The ACCC announced its investigation into the declaration of wholesale domestic mobile roaming last week, with Telstra immediately saying that such a program would stymie competition and investment in regional and rural areas.

A declared roaming service would allow telcos to piggyback off each other's infrastructure to provide coverage in areas where they don't have their own mobile network.

"Where there is lack of choice of operators for regional Australians, it is the result of decisions by our competitors to not invest in those areas," Telstra group executive for Corporate Affairs Tony Warren said last week.

"Declaring mobile roaming would stop coverage being a differentiator in the Australian market and, therefore, remove the key rationale for investment in regional Australia for all operators.

"Declaration would ensure there is no incentive for any operator to invest for competitive reasons in many regional areas."

According to ACCC Chairman Rod Sims, however, the regulator has received "significant interest" from groups including the Regional Telecommunications Review Committee, Infrastructure Australia, and the House of Representatives Agriculture Committee on making such a declaration.

The declaration inquiry will examine the changing nature of consumer demands for mobile services in regional and rural areas; telecommunications providers' existing plans to roll out coverage or upgrade technology and infrastructure in those areas; any "significant" barriers to mobile network expansion; similar situations in comparable countries; and whether declaring the service would actually lessen competition by dissuading telcos from investing in their own network coverage.

Australia's mobile telecommunications providers have been investing in expanding coverage across the country of late, as has the federal government through its mobile blackspots program.

Under the first round of the program, Telstra and Vodafone Australia secured AU$185 million in government funding to build or upgrade 499 mobile towers across Australia. In total, Telstra will build out 429 cell towers while Vodafone builds out 70, with both telcos also adding their own funding to complete the program.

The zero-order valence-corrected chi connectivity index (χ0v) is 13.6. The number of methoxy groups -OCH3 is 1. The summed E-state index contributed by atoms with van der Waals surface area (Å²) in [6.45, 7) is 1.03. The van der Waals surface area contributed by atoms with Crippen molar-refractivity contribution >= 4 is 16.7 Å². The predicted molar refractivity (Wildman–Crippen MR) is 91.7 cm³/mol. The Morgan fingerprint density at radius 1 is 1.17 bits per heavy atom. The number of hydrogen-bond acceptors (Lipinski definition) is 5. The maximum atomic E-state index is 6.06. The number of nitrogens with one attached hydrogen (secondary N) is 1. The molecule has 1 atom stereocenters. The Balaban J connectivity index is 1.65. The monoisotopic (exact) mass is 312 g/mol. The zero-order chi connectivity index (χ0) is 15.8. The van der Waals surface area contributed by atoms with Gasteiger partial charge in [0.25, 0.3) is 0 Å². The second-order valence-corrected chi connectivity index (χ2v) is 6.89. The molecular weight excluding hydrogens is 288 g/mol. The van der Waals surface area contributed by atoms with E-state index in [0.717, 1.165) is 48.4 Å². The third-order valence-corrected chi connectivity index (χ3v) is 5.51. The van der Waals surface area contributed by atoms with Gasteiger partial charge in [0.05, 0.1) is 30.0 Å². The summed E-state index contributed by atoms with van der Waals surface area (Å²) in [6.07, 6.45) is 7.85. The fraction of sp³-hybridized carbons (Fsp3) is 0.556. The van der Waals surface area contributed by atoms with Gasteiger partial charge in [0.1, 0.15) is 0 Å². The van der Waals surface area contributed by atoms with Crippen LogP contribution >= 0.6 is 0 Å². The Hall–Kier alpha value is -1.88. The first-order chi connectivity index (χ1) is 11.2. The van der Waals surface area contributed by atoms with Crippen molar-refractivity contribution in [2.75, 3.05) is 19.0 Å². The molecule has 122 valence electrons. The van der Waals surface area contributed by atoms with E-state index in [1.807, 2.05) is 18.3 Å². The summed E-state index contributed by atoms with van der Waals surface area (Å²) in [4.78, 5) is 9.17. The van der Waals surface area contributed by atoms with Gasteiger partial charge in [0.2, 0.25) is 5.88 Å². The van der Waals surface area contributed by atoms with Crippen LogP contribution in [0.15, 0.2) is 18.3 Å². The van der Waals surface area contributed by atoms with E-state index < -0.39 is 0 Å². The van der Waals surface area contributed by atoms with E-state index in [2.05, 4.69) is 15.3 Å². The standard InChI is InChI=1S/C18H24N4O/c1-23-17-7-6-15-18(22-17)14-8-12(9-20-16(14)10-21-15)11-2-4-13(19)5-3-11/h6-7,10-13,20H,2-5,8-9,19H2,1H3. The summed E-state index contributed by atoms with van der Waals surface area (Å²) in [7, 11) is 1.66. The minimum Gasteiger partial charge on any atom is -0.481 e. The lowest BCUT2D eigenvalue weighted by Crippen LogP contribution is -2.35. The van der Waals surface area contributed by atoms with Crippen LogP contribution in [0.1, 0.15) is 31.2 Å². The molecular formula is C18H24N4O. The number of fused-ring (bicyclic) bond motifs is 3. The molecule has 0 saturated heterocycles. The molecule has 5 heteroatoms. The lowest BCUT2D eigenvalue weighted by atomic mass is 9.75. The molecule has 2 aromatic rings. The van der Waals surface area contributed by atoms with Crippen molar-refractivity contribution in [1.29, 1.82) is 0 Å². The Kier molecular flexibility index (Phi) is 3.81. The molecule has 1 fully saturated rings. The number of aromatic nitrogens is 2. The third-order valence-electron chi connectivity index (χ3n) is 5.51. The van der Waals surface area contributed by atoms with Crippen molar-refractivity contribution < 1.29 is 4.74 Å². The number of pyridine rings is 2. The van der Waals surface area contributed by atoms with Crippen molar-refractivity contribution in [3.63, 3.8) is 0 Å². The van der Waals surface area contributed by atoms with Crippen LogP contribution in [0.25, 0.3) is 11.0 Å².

Telstra was also commissioned to install small cells in 135 small towns to provide 4G services where Telstra infrastructure is already available.

The government announced the second round of the program in early December last year, providing a further AU$60 million to those participating. At the end of May, the Coalition pledged to spend an additional AU$60 million to fund a third round of the mobile blackspot program to build or upgrade a further 900 mobile towers.

Additionally, Vodafone announced in May that it would be investing more than AU$9 million on constructing 32 new mobile base stations across the country to improve telecommunications coverage in regional areas.

Vodafone has also expanded its 4G network nationwide by purchasing AU$68 million worth of 1800MHz spectrum and refarming its 850MHz spectrum band to bring coverage to regional and metropolitan Queensland, New South Wales, and the Australian Capital Territory, and proposed to the to the Australian government that it be permitted to pay AU$594.3 million for 2x 10MHz in the 700MHz spectrum band that was unsold in the 2013 auction.

Vodafone's 4G network covers 95.3 percent of the Australian population, or 23 million people, while Telstra's reaches 98 percent of the population after upgrading more than 2,000 network sites to 4GX during FY16.

Optus last month announced that it would similarly be extending mobile coverage across 12 Northern Territory regions using small cells that leverage Optus' satellites rather than having to build out additional mobile towers in remote areas.